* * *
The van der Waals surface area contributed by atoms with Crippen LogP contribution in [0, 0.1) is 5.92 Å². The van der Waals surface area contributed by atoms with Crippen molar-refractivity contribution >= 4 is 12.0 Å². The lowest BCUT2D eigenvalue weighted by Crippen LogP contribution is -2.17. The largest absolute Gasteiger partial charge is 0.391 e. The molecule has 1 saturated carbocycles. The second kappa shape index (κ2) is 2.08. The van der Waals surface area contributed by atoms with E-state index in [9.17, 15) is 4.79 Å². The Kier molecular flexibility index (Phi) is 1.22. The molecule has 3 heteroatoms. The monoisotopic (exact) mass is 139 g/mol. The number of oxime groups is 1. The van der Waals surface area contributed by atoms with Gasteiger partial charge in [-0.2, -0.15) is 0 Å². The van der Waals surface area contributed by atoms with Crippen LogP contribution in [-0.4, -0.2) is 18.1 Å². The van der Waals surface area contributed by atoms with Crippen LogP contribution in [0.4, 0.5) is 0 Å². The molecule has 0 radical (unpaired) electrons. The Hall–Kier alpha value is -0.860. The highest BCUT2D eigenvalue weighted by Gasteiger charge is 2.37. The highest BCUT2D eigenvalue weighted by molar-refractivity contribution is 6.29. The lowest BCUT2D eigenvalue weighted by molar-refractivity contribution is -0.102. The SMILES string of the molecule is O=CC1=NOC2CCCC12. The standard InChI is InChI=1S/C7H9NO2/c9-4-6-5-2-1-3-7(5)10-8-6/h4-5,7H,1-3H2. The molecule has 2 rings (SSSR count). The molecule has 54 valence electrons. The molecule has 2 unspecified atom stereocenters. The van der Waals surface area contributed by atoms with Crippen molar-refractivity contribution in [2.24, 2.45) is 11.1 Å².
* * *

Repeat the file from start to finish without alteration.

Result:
The van der Waals surface area contributed by atoms with Crippen LogP contribution in [0, 0.1) is 5.92 Å². The van der Waals surface area contributed by atoms with Crippen molar-refractivity contribution >= 4 is 12.0 Å². The lowest BCUT2D eigenvalue weighted by Crippen LogP contribution is -2.17. The largest absolute Gasteiger partial charge is 0.391 e. The molecule has 1 saturated carbocycles. The second kappa shape index (κ2) is 2.08. The van der Waals surface area contributed by atoms with E-state index in [9.17, 15) is 4.79 Å². The Kier molecular flexibility index (Phi) is 1.22. The molecule has 3 heteroatoms. The monoisotopic (exact) mass is 139 g/mol. The number of oxime groups is 1. The van der Waals surface area contributed by atoms with Gasteiger partial charge in [-0.2, -0.15) is 0 Å². The van der Waals surface area contributed by atoms with Crippen LogP contribution in [-0.4, -0.2) is 18.1 Å². The van der Waals surface area contributed by atoms with Crippen LogP contribution in [0.4, 0.5) is 0 Å². The molecule has 0 radical (unpaired) electrons. The Hall–Kier alpha value is -0.860. The highest BCUT2D eigenvalue weighted by Gasteiger charge is 2.37. The highest BCUT2D eigenvalue weighted by molar-refractivity contribution is 6.29. The lowest BCUT2D eigenvalue weighted by molar-refractivity contribution is -0.102. The SMILES string of the molecule is O=CC1=NOC2CCCC12. The standard InChI is InChI=1S/C7H9NO2/c9-4-6-5-2-1-3-7(5)10-8-6/h4-5,7H,1-3H2. The molecule has 2 rings (SSSR count). The molecule has 54 valence electrons. The molecule has 2 unspecified atom stereocenters. The van der Waals surface area contributed by atoms with Crippen molar-refractivity contribution in [2.24, 2.45) is 11.1 Å².